Hunting and fishing were the first sources of livelihood in the area.Old hole traps at the foot of Jyppyrävaara Hillare proof of the area’s hunting history. Today a short nature trail, with hole traps along it, tells the history of wild reindeer hunting in the area. A restored hole trap is on show on the grounds of Fell Lapland Nature Centre.
Reindeer Husbandry and New Farms
Reindeer husbandry began spreading through the municipality of Enontekiö at the end of the 1600s. Herders did not build permanent dwellings, instead they moved from one pasture to another each season. They herded their reindeer from the coniferous forest zone all the way to the shore of the Arctic Ocean in the north. The first permanent settlers are believed to have settled on the shore of Lake Ounasjärvi at the turn of the 18th Century.
Post was delivered to villages in the north even before a road network was built in the area. At the end of the 1800s post was delivered by foot over great distances. The postal routes used in those times are now called postal trails. When a road from Palojoensuu to Hetta was opened in 1906 transportation of post to the village became considerably easier. A postal car began to deliver mail weekly in 1923, but only during summer. From Hetta onward post was still at that time deliver by foot along postal trails. One of these postal trail leads from Hetta to the village of Näkkälä and from there to Pöyrisjärvi from where it still continues to Kalkujärvi. From Hetta it is a 60 km trek to Kalkujärvi.
Post was delivered every other week to the Lapp villages in northeast Enontekiö from 1928 onward. When the Lapps built permanent dwellings in these villages the need for postal routes in the wilderness lessened. The postal route was shortened so that it reached only Pöyrisjärvi and then again so it ended at the village of Näkkälä.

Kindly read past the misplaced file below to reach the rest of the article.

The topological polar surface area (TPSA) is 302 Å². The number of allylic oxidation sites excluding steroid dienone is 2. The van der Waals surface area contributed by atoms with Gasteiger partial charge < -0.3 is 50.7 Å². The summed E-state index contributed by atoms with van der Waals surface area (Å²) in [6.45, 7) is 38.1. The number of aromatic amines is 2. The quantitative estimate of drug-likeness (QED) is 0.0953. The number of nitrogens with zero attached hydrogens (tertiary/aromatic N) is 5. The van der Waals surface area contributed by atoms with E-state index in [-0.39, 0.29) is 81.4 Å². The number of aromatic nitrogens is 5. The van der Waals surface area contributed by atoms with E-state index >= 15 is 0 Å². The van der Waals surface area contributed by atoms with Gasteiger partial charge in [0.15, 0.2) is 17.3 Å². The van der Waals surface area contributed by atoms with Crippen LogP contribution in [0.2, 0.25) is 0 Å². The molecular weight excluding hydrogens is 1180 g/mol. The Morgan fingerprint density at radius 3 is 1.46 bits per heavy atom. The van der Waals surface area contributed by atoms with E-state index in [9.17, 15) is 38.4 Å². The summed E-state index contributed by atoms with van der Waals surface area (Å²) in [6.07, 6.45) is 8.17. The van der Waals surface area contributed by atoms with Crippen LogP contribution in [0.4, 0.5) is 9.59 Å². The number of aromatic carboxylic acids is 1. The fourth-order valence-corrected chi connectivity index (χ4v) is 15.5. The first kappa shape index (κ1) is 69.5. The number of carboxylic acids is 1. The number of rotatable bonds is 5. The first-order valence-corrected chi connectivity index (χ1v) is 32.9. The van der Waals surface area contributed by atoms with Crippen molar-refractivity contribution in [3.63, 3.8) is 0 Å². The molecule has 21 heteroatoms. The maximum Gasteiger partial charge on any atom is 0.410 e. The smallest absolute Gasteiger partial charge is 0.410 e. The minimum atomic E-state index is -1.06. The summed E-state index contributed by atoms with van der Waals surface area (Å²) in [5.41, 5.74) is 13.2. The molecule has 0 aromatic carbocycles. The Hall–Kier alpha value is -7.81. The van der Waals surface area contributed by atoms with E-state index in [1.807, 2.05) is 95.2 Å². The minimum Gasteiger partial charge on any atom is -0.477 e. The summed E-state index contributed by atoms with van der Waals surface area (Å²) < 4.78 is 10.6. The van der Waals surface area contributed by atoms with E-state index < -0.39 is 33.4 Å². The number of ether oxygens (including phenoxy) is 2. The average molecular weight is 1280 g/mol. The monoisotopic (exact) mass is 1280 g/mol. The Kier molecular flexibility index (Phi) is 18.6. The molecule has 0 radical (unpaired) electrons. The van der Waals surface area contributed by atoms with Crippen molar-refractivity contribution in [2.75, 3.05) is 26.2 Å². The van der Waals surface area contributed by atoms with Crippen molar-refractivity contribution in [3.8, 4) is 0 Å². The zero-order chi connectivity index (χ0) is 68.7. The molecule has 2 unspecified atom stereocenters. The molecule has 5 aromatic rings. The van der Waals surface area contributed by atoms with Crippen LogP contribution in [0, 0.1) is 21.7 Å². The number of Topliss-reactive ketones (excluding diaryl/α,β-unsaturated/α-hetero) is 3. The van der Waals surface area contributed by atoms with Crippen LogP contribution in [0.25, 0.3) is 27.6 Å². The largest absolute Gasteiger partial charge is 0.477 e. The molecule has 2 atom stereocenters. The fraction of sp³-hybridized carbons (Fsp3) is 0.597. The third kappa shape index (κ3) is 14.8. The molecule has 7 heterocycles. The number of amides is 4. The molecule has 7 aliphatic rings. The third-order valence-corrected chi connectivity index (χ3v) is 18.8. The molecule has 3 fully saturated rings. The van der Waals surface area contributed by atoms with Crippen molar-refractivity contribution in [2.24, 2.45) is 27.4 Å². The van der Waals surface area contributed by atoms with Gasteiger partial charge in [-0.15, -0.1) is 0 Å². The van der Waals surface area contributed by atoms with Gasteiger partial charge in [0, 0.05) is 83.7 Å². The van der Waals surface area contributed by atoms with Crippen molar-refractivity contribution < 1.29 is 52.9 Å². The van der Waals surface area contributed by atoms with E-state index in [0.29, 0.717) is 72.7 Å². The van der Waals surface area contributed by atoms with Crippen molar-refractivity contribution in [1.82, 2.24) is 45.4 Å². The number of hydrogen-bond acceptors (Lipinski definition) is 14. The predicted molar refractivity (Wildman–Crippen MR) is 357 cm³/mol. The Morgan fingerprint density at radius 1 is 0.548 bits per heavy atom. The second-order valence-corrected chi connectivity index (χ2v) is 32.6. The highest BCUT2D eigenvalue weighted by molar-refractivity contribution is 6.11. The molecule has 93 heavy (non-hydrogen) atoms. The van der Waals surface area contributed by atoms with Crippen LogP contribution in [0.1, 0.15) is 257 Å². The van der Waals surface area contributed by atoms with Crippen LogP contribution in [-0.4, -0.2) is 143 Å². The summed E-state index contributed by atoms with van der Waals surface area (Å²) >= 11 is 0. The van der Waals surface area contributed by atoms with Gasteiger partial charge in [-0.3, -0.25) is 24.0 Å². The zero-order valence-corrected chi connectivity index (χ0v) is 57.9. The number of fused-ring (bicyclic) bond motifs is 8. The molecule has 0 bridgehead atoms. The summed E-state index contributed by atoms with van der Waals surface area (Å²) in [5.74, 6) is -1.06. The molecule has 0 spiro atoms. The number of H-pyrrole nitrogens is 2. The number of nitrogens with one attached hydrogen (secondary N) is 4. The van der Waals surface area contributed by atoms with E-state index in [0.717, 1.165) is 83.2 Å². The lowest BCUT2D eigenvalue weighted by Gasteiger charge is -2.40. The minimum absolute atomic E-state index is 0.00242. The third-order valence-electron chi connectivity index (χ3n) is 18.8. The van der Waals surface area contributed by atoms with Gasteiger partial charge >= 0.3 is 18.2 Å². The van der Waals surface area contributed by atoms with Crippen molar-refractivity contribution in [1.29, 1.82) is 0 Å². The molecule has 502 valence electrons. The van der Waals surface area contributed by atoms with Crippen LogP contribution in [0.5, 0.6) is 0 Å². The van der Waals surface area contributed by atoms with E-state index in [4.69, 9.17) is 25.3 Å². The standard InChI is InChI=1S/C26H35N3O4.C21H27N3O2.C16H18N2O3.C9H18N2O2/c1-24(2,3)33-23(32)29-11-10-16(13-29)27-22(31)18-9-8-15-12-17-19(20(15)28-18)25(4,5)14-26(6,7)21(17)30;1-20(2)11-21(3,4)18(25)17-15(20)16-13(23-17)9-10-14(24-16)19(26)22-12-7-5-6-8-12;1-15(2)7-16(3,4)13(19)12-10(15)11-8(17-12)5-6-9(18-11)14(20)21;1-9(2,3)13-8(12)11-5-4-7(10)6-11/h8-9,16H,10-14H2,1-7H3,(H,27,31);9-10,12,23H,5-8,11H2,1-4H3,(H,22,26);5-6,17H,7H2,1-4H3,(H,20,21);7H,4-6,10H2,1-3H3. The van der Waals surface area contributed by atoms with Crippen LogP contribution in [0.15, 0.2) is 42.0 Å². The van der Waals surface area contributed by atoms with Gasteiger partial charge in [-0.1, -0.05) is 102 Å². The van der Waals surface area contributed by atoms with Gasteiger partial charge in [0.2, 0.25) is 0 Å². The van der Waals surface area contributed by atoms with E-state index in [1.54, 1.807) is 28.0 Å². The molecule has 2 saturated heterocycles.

Post was delivered by foot during summer and by sleigh during winter. As bicycling became more common the area’s postal service sped up during summer. A fast postman could pedal the distance of the postal route back and forth in one day.
Kilpisjarviis a very small village, and its known history is young. The first permanent inhabitants came to the village as late as 1915. Anyway, nothing remains from those years, since it all was demolished in the Lapland War 1944-1945. At the end of WW2, Finland had to drive their former allies, the German forces, away. The Germans retreated towards north and then to Norway. German forces burnt everything behind them. This retreat and burning of structures left behind is called Lapland War.The road to and from Kilpisjarvi was much improved during the war because during the WW 1 (1914-1918) large amounts of war materials were transported through Kilpisjarvi to vicinity of Tornio. All this material was meant for the Russian front. At the most, between 1915-1916, 1400 horses were in duty to transport military materials on this road. This road, the Northern light road, is the only road in this area, so the Swedes and the Norwegians also use this road for transports to their fells. Kilpisjarvi is a very popular village to Norwegians and they spend holidays here both in summer and in winter time.